7. Invite a few prominent bloggers in your industry to stop by for a chance to get a scoop on your new product or service. Make sure they have links available for their post. In fact, you might create a special landing page just for readers from that blog. It’ll give you a chance to respond specifically to interest in that show or those specific products, plus you can easily measure the metrics of people coming in via that link.
8. If you’re a speaker, and are doing a presentation where you’re projecting your laptop on stage, show your audience real-time tweet searches and Twitter comments about your presentation. Caveat: do this ONLY if you’re willing to take a few negative comments. But hey, it’ll make your presentation much more timely – and it’ll give you some real feedback on what you need to improve! A quick search for the hashtag after the show will give you measurable feedback about the presentation. It also gives those not at the show a chance to peek at the conversation while it’s happening.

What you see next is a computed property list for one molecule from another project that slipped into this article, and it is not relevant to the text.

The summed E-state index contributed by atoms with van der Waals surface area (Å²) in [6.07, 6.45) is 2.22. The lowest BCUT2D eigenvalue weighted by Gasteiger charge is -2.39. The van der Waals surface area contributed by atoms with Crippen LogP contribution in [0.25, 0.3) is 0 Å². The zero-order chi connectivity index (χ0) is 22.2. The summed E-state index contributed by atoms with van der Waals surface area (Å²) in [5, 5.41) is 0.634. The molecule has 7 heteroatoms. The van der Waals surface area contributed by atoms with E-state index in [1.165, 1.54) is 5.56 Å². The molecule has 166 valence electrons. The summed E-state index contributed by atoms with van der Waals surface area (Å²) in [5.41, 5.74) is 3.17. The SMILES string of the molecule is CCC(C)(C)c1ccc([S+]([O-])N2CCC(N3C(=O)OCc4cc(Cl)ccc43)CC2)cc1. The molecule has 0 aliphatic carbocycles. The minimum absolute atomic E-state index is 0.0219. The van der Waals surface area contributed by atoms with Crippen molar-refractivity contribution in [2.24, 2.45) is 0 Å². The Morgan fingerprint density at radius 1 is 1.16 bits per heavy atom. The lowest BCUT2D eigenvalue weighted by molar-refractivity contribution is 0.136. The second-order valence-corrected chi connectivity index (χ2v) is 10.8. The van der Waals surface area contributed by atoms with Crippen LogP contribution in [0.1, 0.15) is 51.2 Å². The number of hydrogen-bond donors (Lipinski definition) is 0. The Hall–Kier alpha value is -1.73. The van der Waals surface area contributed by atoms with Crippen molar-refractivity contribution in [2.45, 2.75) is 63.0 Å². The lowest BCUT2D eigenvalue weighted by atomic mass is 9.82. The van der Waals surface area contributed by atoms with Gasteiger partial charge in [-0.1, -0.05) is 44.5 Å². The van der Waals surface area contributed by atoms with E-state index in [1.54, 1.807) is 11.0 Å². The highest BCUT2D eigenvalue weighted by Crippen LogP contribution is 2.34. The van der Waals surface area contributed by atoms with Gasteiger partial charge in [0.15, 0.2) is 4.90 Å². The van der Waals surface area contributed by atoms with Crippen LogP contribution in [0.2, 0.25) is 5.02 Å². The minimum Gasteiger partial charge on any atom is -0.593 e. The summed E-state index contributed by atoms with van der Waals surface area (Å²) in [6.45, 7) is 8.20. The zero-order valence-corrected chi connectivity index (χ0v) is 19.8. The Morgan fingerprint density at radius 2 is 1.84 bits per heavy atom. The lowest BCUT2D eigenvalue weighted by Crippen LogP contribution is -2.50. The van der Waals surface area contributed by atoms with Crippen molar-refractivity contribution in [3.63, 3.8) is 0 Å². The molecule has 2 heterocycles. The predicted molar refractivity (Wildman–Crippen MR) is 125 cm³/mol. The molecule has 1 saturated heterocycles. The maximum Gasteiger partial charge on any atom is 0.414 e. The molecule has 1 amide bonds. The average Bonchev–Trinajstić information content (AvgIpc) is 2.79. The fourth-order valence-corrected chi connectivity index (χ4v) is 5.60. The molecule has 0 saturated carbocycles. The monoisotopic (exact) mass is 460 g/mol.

9. Invite guest speakers, bloggers, product reps and others to appear on your live streaming video channel at UStream.TV or other video streaming site. Track visitor metrics and comments.
10. Give out Pokens (or thumb drives) with all of your company’s Social Media contacts. Track how many people come to your Facebook page or your minisite.
I haven’t see all of these ideas put to use, but many have been used to great success. Would love to see what methods you’ve used to combine social media with face-to-face tradeshow marketing. After all, while you can meet people online, meeting in person is where you really solidify that relationship.